As I touched Mary’s hand I made a promise to her. “Mary, I will do my best to find Justice for you and hold those that did this responsible.” I spoke the words into the still air over her body.

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Court

Seems like this would be a fairly straight forward case, right? WRONG, it was FUBAR from the beginning.

The senior Detective, the one assigned the case, compounded the “There is no way I can let you go home tonight”” statement to Machacek by telling the person responsible for transcribing the tape to leave that part out. A small mistake became a potential attempted conspiracy to obstruct Justice. The Sheriff relieved him of his investigative duties and demoted him to civilian. This would be his last criminal investigation.

At that time Michigan Law required a petition before a Juvenile Court Judge to obtain permission to try a juvenile as an adult. The senior Detective was having his Miranda Rights read to him in the Judge’s chambers before he could testify. He was under threat of criminal charges because of things he had said and done. The Detective Sergeant moved into the primary or lead investigator seat, sitting next to the Prosecutor. There was only one problem with that is he didn’t know shit about the confessions, the critical part of this case.

The time line and details of the unfolding investigation had to come through my testimony. When and how Stamper and Machacek moved from witness to suspect became important, especially in light of the “Ain’t nobody going home” statement.”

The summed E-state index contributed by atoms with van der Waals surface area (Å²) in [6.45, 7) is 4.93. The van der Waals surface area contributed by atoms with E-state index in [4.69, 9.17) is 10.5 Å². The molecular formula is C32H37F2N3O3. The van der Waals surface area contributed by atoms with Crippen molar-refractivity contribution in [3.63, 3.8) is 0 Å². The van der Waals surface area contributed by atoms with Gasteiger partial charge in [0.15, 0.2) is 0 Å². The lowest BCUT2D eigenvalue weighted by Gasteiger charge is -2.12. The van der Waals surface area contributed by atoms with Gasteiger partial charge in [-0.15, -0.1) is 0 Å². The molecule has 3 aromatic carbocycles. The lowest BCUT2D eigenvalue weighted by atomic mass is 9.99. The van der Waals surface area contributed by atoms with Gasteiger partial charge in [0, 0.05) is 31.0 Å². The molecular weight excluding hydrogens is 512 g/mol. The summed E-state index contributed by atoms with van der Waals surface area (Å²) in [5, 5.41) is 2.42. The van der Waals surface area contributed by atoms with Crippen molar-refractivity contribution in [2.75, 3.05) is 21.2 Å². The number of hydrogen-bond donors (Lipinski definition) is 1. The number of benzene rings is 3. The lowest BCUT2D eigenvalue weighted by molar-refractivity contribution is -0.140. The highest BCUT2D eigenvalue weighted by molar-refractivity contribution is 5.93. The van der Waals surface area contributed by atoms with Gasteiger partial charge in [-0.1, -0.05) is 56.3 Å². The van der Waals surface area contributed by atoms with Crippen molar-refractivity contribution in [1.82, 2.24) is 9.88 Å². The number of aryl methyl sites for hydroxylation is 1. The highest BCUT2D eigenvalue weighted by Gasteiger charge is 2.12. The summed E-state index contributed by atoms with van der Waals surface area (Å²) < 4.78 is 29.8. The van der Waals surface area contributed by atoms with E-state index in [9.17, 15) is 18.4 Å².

A Walker hearing was scheduled before a Juvenile Court Judge. This would be an evidentiary hearing to determine if the defendant’s statements were voluntary. If Machacek and Stamper’s statements were thrown out the whole case could be lost under the Fruit of the Poisonous Tree doctrine (even though everybody knew they were guilty). They knew and revealed things only the killer(s) could know.

Fruit of the Poison Tree Doctrine

This doctrine holds that evidence gathered with the assistance of illegally obtained information must be excluded from trial. Thus, if an illegal interrogation leads to the discovery of physical evidence, both the interrogation and the physical evidence may be excluded, the interrogation because of the exclusionary rule, and the physical evidence because it is the fruit of the illegal interrogation.

This is the ultimate Cop penalty, the black flag and is used to punish bad Cop behavior. The pressure was on and I felt it like no other time in my career. There was a real possibility these cold-blooded killers could walk. I had to get my testimony right. I carried case files everywhere and memorized timelines, the when and where, the evidence, who said what. I paced the floor many sleepless nights anticipating questions the team of defense attorneys might ask the next morning.

The hearing before Judge Woods lasted for 7 weeks (not a typo – –7 fucking weeks of testimony – – a State record) and I testified for days on end. How many ways can the same questions be asked? My own testimony was thousands of pages long and the Court hired an extra person just to keep up with transcribing the testimony.

In the end, and with a stinging rebuke of the Senior Detective’s conduct, the cases against Machacek and Stamper were bound over to Circuit Court for trial. The Judge agreed that these juvenile defendants should be tried as adults and said they were “beyond rehabilitation” in the Juvenile Justice system.” She allowed Stamper’s statement to stand as evidence and threw out Machacek’s. The case moved forward.

Once in Circuit Court the same questions and legal arguments had to be answered. The voluntary nature of the statements was tested. Over and over I was questioned about when Stamper and Machacek were first considered suspects. All of this had to be answered before the real evidence could be presented. The guns and bullets, shell casings, photos of wounds and all the rest. The Circuit Court Judge allowed back in to evidence Machacek’s statement.